It’s fun to actually see the pups growing in water before you pot them up! Don’t wait too long though if your intention is to grow them in soil. I will probably pot this cutting up before the pups start to form.
They will establish better, but really, either way is just fine.
What kind of soil is good for Sansevieria? Check out my blog post on Sansevieria care where I talk about this topic.
If you’d like to propagate Sansevieria in soil instead of water, be sure to check out my blog post on soil propagation of snake plants. The process is a little different and takes longer, but requires less maintenance.
Be sure not to miss my YouTube video where I discuss snake plant propagation and how to avoid rotting, along with other tips!
FREQUENTLY ASKED QUESTIONS
Do I need to cut a V at the bottom of my snake plant cutting?
Cutting a V at the base of the cutting is not absolutely necessary, but it is very helpful for the following reasons:
- It allows you to tell which end is the bottom of the cutting. The end with the upside-down V will go underwater. Remember, snake plant cuttings can not be turned upside down from how they grew on the mother plant otherwise they won’t grow.
- The V allows for the future pups to have enough room at the bottom of your propagation vessel so they’re not cramped.
- The V allows for more surface area so that you will get more snake plant pups.
How many cuttings can I make from one snake plant leaf?
A lot! The main issue is not making your Sansevieria leaf cuttings too small where they end up falling completely underwater.
As long as you can support them so only the bottom part of the cuttings are underwater, you can make any many cuttings off of a single leaf as you want.
Or if you want to cut a lot of smaller pieces that wouldn’t be able to stand on their own in your vase or jar (or whatever vessel you’re using), you can always gently clip your cuttings to the side of the vessel to secure them so that they don’t fall completely in water.
The more cuttings you can make from a single leaf, the more new pups that you will grow.
How long does it take for snake plant pups to grow?
Typically, your cuttings will start to grow new roots first and then the pups (new baby plant) will grow afterward.
Depending on your growing conditions, you will be waiting a long period of time. Rooting can start to take place in as little as a couple weeks to a couple months or more.
Plan on waiting about 2-4 months before you see any new pups growing. You can shorten the time by placing your propagation vessel on top of a propagation mat that will gently warm the water.
Starting off by choosing healthy leaves to make your cuttings should give you quicker and better results. Don’t use any sickly-looking leaves and leaves that have started to yellow.
Why are my snake plant cuttings rotting in water?
In order to help prevent your snake plant leaf cuttings from rotting, here are some important tips. If you implement all of these tips, you will be able to greatly minimize rotting.
- After you make your cuttings with sharp shears or a sharp knife (make sure you sterilize them with isopropyl alcohol), allow them to air dry for a couple days. Make sure you have a clean cut and the cutting is not frayed. After a couple days, feel the bottom of the cutting. It should feel dry at that point and you can then place the bottom ends of the cuttings in water to start the rooting process. Make sure that the bottom of the cuttings stay below the water level.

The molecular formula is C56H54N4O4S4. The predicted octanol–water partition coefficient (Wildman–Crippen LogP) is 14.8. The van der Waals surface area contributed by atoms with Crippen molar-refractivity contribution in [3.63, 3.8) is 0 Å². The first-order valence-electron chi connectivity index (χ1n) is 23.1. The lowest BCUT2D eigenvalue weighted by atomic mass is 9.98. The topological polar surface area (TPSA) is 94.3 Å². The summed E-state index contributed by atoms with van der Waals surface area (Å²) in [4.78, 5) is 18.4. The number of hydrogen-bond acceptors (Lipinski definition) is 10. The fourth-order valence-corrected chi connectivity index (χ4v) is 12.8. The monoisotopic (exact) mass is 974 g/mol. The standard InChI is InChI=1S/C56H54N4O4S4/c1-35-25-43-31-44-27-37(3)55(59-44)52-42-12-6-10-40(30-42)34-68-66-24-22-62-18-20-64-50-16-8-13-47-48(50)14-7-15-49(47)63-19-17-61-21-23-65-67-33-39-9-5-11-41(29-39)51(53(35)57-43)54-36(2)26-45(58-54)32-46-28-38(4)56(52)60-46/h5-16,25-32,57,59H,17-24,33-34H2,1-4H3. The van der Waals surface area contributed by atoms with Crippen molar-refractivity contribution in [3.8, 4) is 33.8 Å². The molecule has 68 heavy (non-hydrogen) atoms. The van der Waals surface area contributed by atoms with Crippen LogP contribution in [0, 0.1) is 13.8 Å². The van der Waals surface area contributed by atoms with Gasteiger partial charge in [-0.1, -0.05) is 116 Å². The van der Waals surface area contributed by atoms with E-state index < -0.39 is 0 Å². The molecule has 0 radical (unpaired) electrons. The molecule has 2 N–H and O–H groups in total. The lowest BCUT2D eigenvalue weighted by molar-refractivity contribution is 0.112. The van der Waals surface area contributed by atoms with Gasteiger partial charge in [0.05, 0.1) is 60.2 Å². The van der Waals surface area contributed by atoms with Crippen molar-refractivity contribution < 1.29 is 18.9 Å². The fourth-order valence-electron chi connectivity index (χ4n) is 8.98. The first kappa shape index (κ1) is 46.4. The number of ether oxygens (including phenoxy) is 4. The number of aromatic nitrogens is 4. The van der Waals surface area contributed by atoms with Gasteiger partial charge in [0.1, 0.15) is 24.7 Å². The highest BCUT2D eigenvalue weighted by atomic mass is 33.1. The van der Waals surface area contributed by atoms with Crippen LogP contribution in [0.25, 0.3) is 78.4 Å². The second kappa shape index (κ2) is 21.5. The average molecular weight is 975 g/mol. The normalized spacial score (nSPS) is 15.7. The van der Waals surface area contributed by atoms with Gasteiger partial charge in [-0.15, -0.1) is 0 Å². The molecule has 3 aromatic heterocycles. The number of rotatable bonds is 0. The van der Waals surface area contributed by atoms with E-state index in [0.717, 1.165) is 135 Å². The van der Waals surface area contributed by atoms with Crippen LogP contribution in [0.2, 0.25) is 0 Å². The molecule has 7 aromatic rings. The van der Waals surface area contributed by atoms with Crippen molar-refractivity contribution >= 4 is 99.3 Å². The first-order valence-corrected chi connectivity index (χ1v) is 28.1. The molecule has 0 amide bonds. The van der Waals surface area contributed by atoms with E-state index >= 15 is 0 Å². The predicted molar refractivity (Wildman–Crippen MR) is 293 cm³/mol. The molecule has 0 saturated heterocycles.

- Initially, you will want to change the water very frequently. Change it at least once or twice a week, or more if you notice that the water is getting cloudy. Dirty water will encourage rotting! Fresh water will also introduce more oxygen, which will also helps prevent rotting.
- Rinse and clean your propagation vessel with soap and water to get it squeaky clean.
- Lastly, especially at the beginning of your propagation process, take your cuttings out of the propagation vessel and run them under running water. Use your finger to gently rub the cuttings and remove any slime that has formed on the cuttings.
Water propagation slime. What is it and why is it on my cuttings?
The slime that you feel on your snake plant cuttings (or any cuttings that you are propagating in water), is likely a bacterial slime. This biofilm (even if it’s a beneficial strain of bacteria) can cause your cuttings to rot if enough of it grows on your cuttings.
So be sure to regularly rinse off the slime from your cuttings using running water, while your fingers gently rub the cuttings.
When is the best time to take snake plant cuttings?
The best time to take cuttings is during the growing season when the plant is actively growing and there is plenty of light.
This will greatly speed up and increase your chances of success. Anytime from late water through spring and summer works well.
Avoid taking cuttings in the middle of winter, especially if you live in an area with dark, short days or you will be waiting forever for new growth to occur.
When can I cut the pups off of my snake plant cuttings in water?
I like to wait until the pups have some roots of their own before I snip them off and pot them up in a small pot. Remember that your cuttings will form tiny roots first, and then the pups will grow. The pups will start to grow their own roots too, and you can snip it as I show in the photo below.
What is the best soil to use for my snake plant pups?
Avoid using plain succulent soil by itself since I find the drainage is not great for many of the commercially available mixes. I like to add some pumice in order to accomplish a more well-draining soil.
If you don’t want to bother mixing your own, I highly recommend the Tropical Succulent Soil Blend from Oh Happy Plants. It can be used straight out of the bag and is wonderful stuff! If you use my link, you will also get 10% off automatically at checkout.
Avoid using a bigger pot for your cuttings. Start out smaller, and then as your plants grow, you can go up a pot size.
I hope you’ve enjoyed this post on water propagation of Dracaena trifasciata (previously known as Sansevieria trifasciata). Although there different methods to propagate your snake plants or mother-in-law’s tongue, water propagation is definitely the most fun to watch!
That’s all folks! Have you tried Sansevieria propagation in water?